The Dutch designer’s capsule foregrounds the energies, attitudes, and sartorial preferences of the city
“In New York, I always feel a sense of purpose,” says Dutch designer Lucas Ossendrijver. “People are always going places, and their attitude and the way they dress reflects this.”
Ossendrijver, whose name was once synonymous with Lanvin menswear, recently announced his latest design directions—a collection with Theory Project which will premiere on September 7 in the Meatpacking District’s Gansevoort Plaza. New York’s energy, and the versatility it requires, served as the innovative capsule’s blueprint: “[The city’s] styling is a mix that feels accidental and blurs categories. It’s the unexpected element that inspires me,” says Ossendrijver.
At the heart of the city’s culture is movement: performance, fluidity, quick transitions from place to place and from work to play. The demands of such a culture necessitate a uniform that accommodates. Ossendrijver envisioned something utilitarian and minimalistic: finely-tailored bombers and parkas, wool jersey t-shirts, single-pleated trousers in neutral, earthy shades. Traditional suiting is updated with recycled technical fabrics, and femininity is expressed through plissé column skirts, tiered silk dresses, tie necks, and flounce sleeves.
The collection will have the chance to exhibit in context: A site-specific performance series will be staged in the geographic heart of New York’s historic dance culture. Amid live music, and using the city as stage, four preeminent choreographers—Kyle Abraham, Heidi Duckler, Rashaun Mitchell, and Silas Riener—will collaborate with modern dancers to give testament to the capsule’s functionality and to New York’s timelessness.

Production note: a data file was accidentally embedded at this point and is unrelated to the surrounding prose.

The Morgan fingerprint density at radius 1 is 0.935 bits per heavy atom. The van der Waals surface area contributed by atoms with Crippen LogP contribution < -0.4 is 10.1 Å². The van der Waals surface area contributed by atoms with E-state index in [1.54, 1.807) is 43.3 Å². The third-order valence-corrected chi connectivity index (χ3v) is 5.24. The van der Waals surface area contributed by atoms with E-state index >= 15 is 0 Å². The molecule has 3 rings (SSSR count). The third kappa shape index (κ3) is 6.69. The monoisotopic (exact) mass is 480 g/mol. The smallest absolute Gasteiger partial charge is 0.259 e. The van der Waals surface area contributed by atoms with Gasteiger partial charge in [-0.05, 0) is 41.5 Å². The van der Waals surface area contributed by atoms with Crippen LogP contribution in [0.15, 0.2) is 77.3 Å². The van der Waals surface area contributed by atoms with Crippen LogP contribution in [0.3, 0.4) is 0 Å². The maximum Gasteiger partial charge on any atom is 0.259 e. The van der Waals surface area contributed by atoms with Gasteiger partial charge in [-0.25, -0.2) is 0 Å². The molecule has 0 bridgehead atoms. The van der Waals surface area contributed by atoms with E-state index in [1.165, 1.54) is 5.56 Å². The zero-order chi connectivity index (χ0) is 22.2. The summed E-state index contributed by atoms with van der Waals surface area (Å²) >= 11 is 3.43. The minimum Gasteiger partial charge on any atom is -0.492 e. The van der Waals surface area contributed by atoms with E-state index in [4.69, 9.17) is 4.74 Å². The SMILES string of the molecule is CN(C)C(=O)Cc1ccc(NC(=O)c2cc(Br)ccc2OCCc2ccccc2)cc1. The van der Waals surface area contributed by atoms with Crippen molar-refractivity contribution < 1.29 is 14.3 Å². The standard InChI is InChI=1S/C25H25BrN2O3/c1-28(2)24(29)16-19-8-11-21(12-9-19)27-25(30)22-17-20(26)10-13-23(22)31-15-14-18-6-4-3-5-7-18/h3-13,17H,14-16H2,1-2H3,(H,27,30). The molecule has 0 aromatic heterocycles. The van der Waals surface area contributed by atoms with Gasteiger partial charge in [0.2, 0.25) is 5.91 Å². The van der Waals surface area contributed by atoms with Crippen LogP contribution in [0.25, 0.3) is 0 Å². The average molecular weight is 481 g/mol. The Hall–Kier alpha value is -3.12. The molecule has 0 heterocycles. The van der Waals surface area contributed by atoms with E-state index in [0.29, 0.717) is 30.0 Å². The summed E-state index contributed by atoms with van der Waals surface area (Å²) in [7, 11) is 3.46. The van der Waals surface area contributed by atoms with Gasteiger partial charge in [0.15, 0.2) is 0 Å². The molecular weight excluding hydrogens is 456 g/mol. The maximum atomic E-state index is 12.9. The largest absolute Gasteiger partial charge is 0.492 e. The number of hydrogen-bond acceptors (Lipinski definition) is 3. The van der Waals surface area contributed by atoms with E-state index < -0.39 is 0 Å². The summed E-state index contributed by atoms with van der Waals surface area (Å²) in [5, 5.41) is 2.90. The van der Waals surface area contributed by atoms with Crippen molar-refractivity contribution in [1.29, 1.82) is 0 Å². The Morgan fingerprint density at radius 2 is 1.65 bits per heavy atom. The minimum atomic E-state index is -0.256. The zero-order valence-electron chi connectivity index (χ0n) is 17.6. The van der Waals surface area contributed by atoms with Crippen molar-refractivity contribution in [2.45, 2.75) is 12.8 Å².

“I am drawn to Theory because we both believe in empowering people—making their life easier and making them feel good about themselves,” continues Ossendrijver. “Because of Theory’s scale and the purposefulness of the products, the clothes have real impact.”
This impact should be felt by the communities these clothes are made for—New York’s present and future, and anyone perpetually in-motion. “It’s not about creating editorial looks that look great in an image or on a catwalk,” says Ossendrijver. “It’s a product that lives on the streets.”
Movement of New York, in celebration of Theory Project by Lucas Ossendrijver, with performances by A.I.M. By Kyle Abraham, Heidi Duckler Dance, and Rashaun Mitchell + Silas Riener, will premiere Wednesday, September 7, 5:30pm, at Gansevoort Plaza, NYC.